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The Jews of Egypt – From Rameses II to Emperor Hadrian (Anglais) Broché – 16 novembre 1997

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Description du produit

Présentation de l'éditeur

Hellenistic Egypt was the setting for perhaps the first Jewish Golden Age, a time "golden" in Jewish memory as an era of vibrant cultural interaction between the Jews and their gentile hosts. This is the story of the adventures and misadventures of the people of Israel in the land of Egypt the years shrouded in the mists of biblical history under the Pharaohs; the strange intermezzo of the Jewish mercenary detachment on the island of Elephantine on the upper Nile; the apogee of Jewish culture under Ptolemies; and finally, the Jewish community's rapid decline and catastrophic disappearance under Roman rule. Joseph Mélèze Modrzejewski uses scientific analysis to illuminate the reality underlying our image of the past. The biblical accounts and Jewish and pagan literary texts are juxtaposed with discoveries of a century of archaeological and papyrological research that has unearthed the edicts of emperors as well as the humble correspondence of common people. In a tantalizing epilogue, Modrzejewski probes a turning point in Western civilization: the brief but crucial episode when budding Christianity and the Alexandrian Jews parted company.

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5.0 étoiles sur 5 an overlooked classic in the making 27 juillet 2008
Par Wes Howard-Brook - Publié sur Amazon.com
Format: Broché Achat vérifié
Modrzejewski has written what is likely to be "the" guide to the Jews in Egypt in the Second Temple period. While this may seem to some an obscure undertaking, it is actually essential learning for anyone seeking to understand the matrix of Judaism and Christianity at the turn of the common era. Alexandria was a key locale as events unfolded, but it wasn't the only historically relevant Egyptian place where Jews lived in the Diaspora. Modrzejewski explores Leontopolis, Elephantine and other places where Jews dealt with life in Hellenistic Egypt.

Modrzejewski presents a series of fascinating episodes, some in perhaps more detail than some readers need, such as marriage contracts and other documents that support his theses. But this is simply good scholarship: taking the evidence that is available and making the most of it, without overreaching his conclusions. A "must read" for anyone seeking to understand how and why Christianity abandoned its Jewish roots.
5.0 étoiles sur 5 My only complaint? It was too short! 2 août 2014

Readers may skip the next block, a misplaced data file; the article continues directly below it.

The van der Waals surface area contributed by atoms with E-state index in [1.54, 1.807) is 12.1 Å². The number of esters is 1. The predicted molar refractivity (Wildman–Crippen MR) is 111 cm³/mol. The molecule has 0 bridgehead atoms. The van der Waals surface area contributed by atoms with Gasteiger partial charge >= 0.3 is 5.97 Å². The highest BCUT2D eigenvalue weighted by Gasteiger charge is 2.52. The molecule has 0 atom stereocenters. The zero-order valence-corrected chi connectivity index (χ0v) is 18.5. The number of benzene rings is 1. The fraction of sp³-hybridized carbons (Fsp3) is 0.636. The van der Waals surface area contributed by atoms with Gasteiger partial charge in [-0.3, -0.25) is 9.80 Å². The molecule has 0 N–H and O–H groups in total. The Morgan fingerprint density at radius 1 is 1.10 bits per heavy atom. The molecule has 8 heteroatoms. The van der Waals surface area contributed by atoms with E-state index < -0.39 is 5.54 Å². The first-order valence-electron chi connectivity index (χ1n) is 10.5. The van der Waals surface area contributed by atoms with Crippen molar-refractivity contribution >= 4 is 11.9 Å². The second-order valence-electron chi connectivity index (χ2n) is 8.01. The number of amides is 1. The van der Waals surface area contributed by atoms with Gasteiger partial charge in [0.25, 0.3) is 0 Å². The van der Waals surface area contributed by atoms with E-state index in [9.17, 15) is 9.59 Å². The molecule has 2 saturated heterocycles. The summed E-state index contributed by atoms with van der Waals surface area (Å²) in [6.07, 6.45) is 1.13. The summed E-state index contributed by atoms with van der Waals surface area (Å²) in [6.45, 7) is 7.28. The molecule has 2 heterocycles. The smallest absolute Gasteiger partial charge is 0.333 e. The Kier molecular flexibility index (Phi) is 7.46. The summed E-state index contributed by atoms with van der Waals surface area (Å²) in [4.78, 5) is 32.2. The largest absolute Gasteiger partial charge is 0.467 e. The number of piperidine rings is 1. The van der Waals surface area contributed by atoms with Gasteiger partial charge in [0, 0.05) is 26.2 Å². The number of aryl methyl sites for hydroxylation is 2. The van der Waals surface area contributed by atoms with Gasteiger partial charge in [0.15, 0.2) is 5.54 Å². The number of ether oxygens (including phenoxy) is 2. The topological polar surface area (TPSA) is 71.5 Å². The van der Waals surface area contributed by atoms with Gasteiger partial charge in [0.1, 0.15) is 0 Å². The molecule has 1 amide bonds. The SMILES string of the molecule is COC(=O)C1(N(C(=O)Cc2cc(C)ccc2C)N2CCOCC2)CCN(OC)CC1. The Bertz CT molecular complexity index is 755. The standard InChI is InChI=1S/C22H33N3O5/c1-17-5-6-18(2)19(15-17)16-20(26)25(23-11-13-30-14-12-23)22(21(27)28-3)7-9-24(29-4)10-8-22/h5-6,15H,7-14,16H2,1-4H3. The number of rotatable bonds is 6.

Par PhD in the wilderness - Publié sur Amazon.com
Format: Broché Achat vérifié
A fascinating and well-researched study of Jews in Egypt during the Ptolemaic and Roman periods. It provided easy access to historical data I've never seen in one place before. My only complaint? It was too short!
5.0 étoiles sur 5 A very good detailed history of Jews in Egypt 18 avril 2017
Par Israel Drazin - Publié sur Amazon.com
Format: Relié
Although this is a relatively short book, it is filled with interesting information that most people do not know about Jews in Egypt from the time of Rameses II, when Joseph and the Israelites were in Egypt, before the exodus with Moses, until the time of the Roman emperor Hadrian in the early second century, when after the Jews rebelled because of mistreatment, the emperor "inflicted a chastisement on the Jews who had risen in revolt." The Jewish community was deprived "of their homes and their land and could no longer form a nucleus for a possible reconstruction."

Interestingly, earlier, the Jews thrived in Egypt and even had a sanctuary in Leontopolis. In the mid-second century BCE, around 172 BCE, Onias IV, who was a descendant of Zadok, high priest in the time of Solomon, fled to Egypt. Jason “the Hellenist,” brother of Onias III, usurped the role of the High Priesthood from Onias III. The latter took refuge in a pagan temple in Daphne, near Antioch, but was assassinated by order of another Hellenist, Menelaus, Jason’s successor as high priest. Around this time, the precise date is uncertain, Onias III’s son, Onias IV, fled to safety in Egypt.

By 164 BCE, Onias IV was a high dignitary in the Ptolemaic court. He constructed a Jewish temple in Egypt sometime between 167 and 164. Josephus tells us that after the fall of Masada in Israel, in 73 CE, some fighters escaped the disaster and took refuge in Egypt. They attempted to foment a revolutionary movement among the Jews. The then emperor of Rome, Vespasian, ordered the demolition of the Leontopolis temple in 74 CE because Rome saw it as a dangerous symbol of the independence of the Jewish people. Thus, this temple lasted about 240 years.
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